Egyptian social media activist, journalist and human rights defender, Esraa Abdel Fattah, has instructed a team of international lawyers to challenge her continued mistreatment by the Egyptian State, including measures that prevent her from travelling outside of the country.
On 13 January 2015, Esraa was about to board a flight to pursue a scholarship abroad when she first became aware that she was under a travel ban. She later established that her name had been added to a travel ban list that contained the names of political leaders, bloggers and civil society activists suspected of having received “foreign funding”. She is still prevented from travelling abroad, and has been unable to fully determine the reasons behind the ban.
Prior to her travel ban, Esraa had come to be known as the “Facebook Girl” due to her prominent use of social media to organise and support public protests in Egypt. In 2008, Esraa set up a Facebook group calling for a textile workers’ strike in an industrial town, and was subsequently detained for her involvement in supporting the movement. She later went on to help organise the 2011 Arab Spring protests, which brought about the end of President Mubarak’s 30-year rule. She also acted as a vital source on the ground for the international media during the protests. Her involvement in the events of 2011 resulted in her being nominated for the Nobel Peace Prize. She has also been commended for her work by Glamour Magazine (she was named one of its Women of the Year for 2011), Arabian Business Magazine (who named her one of the 100 most powerful Arab women) and Freedom House (who awarded her the New Generation Democratic Activist award in 2010).
Today, with President Abdel Fattah al-Sisi’s increasing clampdown on protests and public demonstrations, activists like Esraa are continually under threat and are ever more vulnerable to state harassment. A legal team specialised in international human rights law are currently acting in Esraa’s case with the aim of seeking redress for the violations she has sustained, and to highlight the systemic violations experienced by civil society in Egypt more generally.
“Egypt continues to use threats and intimidation against its critics, in order to stifle their voices. Esraa has long been a strong voice supporting free speech, democracy and women’s rights in Egypt, and for that she has been imprisoned, intimidated, threatened and she is now barred from leaving the country. We call on the Egyptian government to halt its campaign against Esraa and to lift the travel ban immediately,” says Caoilfhionn Gallagher, a barrister at Doughty Street Chambers who specialises in media and human rights law.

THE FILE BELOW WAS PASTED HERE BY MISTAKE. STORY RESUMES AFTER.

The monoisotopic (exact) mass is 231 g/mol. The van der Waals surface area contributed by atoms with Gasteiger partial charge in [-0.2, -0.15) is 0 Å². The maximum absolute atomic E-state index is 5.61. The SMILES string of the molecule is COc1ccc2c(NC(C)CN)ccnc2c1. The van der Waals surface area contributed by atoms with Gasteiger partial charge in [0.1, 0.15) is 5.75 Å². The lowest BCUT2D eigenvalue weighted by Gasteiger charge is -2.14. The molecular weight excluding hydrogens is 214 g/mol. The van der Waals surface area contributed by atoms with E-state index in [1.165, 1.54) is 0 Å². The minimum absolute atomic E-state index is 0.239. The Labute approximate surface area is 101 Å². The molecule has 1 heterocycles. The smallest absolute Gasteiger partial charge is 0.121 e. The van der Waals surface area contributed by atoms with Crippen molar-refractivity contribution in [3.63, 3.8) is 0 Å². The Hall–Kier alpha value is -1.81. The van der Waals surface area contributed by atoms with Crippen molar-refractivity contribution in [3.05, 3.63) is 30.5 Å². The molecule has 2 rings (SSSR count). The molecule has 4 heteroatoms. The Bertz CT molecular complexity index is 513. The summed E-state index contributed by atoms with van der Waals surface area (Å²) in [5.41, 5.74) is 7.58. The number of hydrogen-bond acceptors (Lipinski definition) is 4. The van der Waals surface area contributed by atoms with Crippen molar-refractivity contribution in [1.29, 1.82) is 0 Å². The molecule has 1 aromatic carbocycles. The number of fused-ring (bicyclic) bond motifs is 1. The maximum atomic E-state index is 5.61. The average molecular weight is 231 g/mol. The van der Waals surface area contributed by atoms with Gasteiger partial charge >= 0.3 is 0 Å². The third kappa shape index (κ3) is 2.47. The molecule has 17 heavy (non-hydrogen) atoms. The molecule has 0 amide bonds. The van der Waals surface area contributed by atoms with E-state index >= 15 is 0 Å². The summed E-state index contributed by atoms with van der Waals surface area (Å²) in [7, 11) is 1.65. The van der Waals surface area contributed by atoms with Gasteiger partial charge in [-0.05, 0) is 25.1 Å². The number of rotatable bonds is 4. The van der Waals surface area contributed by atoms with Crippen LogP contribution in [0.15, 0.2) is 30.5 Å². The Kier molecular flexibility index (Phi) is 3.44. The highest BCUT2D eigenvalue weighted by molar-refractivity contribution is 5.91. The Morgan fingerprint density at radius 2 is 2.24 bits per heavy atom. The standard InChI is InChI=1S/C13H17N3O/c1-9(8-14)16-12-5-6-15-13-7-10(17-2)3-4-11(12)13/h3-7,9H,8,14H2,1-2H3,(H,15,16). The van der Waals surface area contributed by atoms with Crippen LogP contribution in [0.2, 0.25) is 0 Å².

Partner at Howard Kennedy, Mark Stephens CBE, an international media law expert, says “Freedom of Speech for journalists like Esraa is an essential check and balance in a democracy, and even more so in an autocracy such as Egypt.”
He added “Esraa’s case is yet another example of the Egyptian authorities’ disregard for freedom of expression. In recent weeks the Journalists’ Syndicate leaders have been sentenced to two years in prison for fearlessly reporting the truth; a television host has been barred from travelling without due process or any explanation; and photojournalist Shawkan remains imprisoned in Cairo without trial, where he has been held since 2013.
“Sadly Egypt ignores merits of habeas corpus. Last month President Abdel Fattah el-Sisi defended Egypt’s freedom of expression record. His words are empty and vacuous unless action is taken to allow Esraa to travel freely, blog and speak freely.”
“Esraa’s travel ban does not only physically restrain her from travelling abroad. It acts as a punishment and a deterrent; a punishment for adopting the increasingly vital role of citizen journalist and social media activist in Egypt, and a deterrent against speaking out against the political status quo. Her travel ban is a clear violation of her human rights and should be lifted immediately” says Jonathan McCully, legal officer at the Media Legal Defence Initiative, an NGO that provides legal defence to journalists and bloggers around the world.
Note for Editors:
1.Esraa Abdel Fattah is represented by solicitors Mark Stephens CBE and Elizabeth Morley, Howard Kennedy LLP, barristers Caoilfhionn Gallagher, Katie O’Byrne and Mark Wassouf, Doughty Street Chambers, and Jonathan McCully, MLDI.
2.Press inquiries should be directed to Mark Stephens, CBE at Howard Kennedy LLP on 07831 115000.
3.The travel ban was first imposed on 24 December 2014, although Esraa did not learn of it until January 2015 when she attempted to travel from Cairo airport.
4.There is a twitter campaign supporting the call for the travel ban t
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